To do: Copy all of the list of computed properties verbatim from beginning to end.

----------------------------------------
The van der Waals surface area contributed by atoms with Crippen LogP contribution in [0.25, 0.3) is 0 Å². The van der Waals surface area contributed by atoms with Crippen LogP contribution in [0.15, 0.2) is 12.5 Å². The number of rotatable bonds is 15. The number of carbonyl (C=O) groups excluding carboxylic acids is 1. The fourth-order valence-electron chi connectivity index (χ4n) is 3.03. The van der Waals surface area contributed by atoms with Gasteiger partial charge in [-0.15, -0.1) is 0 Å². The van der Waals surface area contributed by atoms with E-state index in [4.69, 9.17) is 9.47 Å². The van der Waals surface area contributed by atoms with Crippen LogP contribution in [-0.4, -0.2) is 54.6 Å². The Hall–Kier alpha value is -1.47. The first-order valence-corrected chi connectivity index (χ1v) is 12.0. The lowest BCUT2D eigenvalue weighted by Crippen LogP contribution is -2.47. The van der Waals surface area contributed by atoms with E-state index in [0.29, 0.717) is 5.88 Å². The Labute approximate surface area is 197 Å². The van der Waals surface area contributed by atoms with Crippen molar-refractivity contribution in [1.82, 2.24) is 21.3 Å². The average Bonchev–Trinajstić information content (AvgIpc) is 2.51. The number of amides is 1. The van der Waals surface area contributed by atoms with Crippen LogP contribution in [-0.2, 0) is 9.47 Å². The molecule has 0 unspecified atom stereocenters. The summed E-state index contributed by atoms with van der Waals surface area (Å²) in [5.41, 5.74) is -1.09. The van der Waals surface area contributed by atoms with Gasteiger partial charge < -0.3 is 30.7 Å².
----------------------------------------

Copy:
The van der Waals surface area contributed by atoms with Crippen LogP contribution in [0.25, 0.3) is 0 Å². The van der Waals surface area contributed by atoms with Crippen LogP contribution in [0.15, 0.2) is 12.5 Å². The number of rotatable bonds is 15. The number of carbonyl (C=O) groups excluding carboxylic acids is 1. The fourth-order valence-electron chi connectivity index (χ4n) is 3.03. The van der Waals surface area contributed by atoms with Gasteiger partial charge in [-0.15, -0.1) is 0 Å². The van der Waals surface area contributed by atoms with E-state index in [4.69, 9.17) is 9.47 Å². The van der Waals surface area contributed by atoms with Crippen LogP contribution in [-0.4, -0.2) is 54.6 Å². The Hall–Kier alpha value is -1.47. The first-order valence-corrected chi connectivity index (χ1v) is 12.0. The lowest BCUT2D eigenvalue weighted by Crippen LogP contribution is -2.47. The van der Waals surface area contributed by atoms with E-state index in [0.29, 0.717) is 5.88 Å². The Labute approximate surface area is 197 Å². The van der Waals surface area contributed by atoms with Crippen molar-refractivity contribution in [1.82, 2.24) is 21.3 Å². The average Bonchev–Trinajstić information content (AvgIpc) is 2.51. The number of amides is 1. The van der Waals surface area contributed by atoms with Crippen LogP contribution in [-0.2, 0) is 9.47 Å². The molecule has 0 unspecified atom stereocenters. The summed E-state index contributed by atoms with van der Waals surface area (Å²) in [5.41, 5.74) is -1.09. The van der Waals surface area contributed by atoms with Gasteiger partial charge < -0.3 is 30.7 Å².